Bristol-Myers Squibb has signed two new agreements with its old partner Exelixis which could be worth be up to $565 million to the US biotech.

The first deal will see Exelixis grant B-MS an exclusive license to its small-molecule TGR5 agonist programme. Cashwise, it will receive a $60 million upfront fee to Exelixis, and up to $250 million in milestone payments; TGR5 is a protein found in the gall bladder and intestine that may help in the treatment of metabolic diseases, specifically diabetes.

The second agreement involves a collaboration to discover small-molecule ROR antagonists which have potential as anti-inflammatory compounds. B-MS  will pay up to $255 million and Exelixis is granting rights to the ROR programme in exchange for B-MS waiving rights to receive a third Investigational New Drug candidate as agreed to under a collaboration signed in 2006 in the area of oncology.

The firms also revealed that Exelixis is opting out of further co-development of XL139, a cancer treatment and they have also made "minor amendments" to their XL281 (cancer) and liver X receptor agreements. Exelixis chief executive Michael Morrissey said the latest pacts "leverage our discovery expertise with the development expertise of B-MS in inflammation and metabolic diseases, and provide important additional resources for us to continue our focus on our clinical stage development pipeline".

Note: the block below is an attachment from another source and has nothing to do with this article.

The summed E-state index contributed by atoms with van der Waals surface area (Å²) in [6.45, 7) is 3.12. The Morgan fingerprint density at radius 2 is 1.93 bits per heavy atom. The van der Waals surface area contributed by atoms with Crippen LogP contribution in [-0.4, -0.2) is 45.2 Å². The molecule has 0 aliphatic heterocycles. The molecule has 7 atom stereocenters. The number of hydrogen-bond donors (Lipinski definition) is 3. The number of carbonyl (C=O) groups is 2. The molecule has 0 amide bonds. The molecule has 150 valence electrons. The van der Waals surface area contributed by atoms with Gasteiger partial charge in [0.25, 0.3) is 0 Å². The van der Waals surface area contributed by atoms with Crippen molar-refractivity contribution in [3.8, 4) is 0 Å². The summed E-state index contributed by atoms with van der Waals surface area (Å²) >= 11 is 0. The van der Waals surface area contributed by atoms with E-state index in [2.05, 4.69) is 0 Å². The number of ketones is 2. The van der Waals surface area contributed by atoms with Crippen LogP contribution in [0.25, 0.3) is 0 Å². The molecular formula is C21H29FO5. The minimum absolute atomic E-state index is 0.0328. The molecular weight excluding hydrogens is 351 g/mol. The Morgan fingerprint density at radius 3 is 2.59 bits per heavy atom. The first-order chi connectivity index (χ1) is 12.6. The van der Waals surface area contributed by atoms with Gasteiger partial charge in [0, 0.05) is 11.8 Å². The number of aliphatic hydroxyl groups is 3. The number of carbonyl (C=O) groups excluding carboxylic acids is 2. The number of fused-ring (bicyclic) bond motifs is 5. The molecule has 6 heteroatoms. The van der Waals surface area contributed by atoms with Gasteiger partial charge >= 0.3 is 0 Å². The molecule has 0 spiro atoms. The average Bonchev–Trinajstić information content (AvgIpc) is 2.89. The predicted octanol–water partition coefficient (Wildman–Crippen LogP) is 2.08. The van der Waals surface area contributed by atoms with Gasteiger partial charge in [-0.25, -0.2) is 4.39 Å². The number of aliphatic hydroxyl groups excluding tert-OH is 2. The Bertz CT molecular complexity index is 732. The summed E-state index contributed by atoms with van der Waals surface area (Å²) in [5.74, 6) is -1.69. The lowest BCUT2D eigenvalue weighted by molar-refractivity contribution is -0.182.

The expanded Exelixis pact was announced just as B-MS chief executive Lamberto Andreotti gave an interview to the Financial Times where he said the firm will continue focusing on innovative drugs and not diversify into new areas.

B-MS keeping business model

He told the newspaper that “we want the best of pharma – the global dimension, tradition, experience with regulation and what to do with small molecules – with the best of biotech – continuing to be more agile and innovative.” Mr Andreotti added that he is examining “appropriate ways” of dealing with the pending patent expiry of the bloodthinner  blockbuster Plavix (clopidogrel) marketed with Sanofi-Aventis, adding that the partnership with the latter had encouraged B-MS to develop alliances with other peers such as Pfizer for the blood clotter apixaban and AstraZeneca for the diabetes pill dapagliflozin.

“Partnerships allow us to risk-share and build on our respective strengths more than either company could do alone,” he told the FT. “We will partner for products that require big resources, in primary care,” although “the majority of speciality products” do not require such pacts.

Commenting on Mr Andreotti's interview, Janet Knowles, head of the UK BioPharma team at international law firm Eversheds, noted that there have been "mergers galore in the sector" and with many of "the larger pharmas moving into generics as well... it is interesting to see B-MS setting out its stall so clearly and concentrating on novel drugs and biologicals". She added that the firm "clearly sees benefit in continuing to differentiate itself from the generics businesses".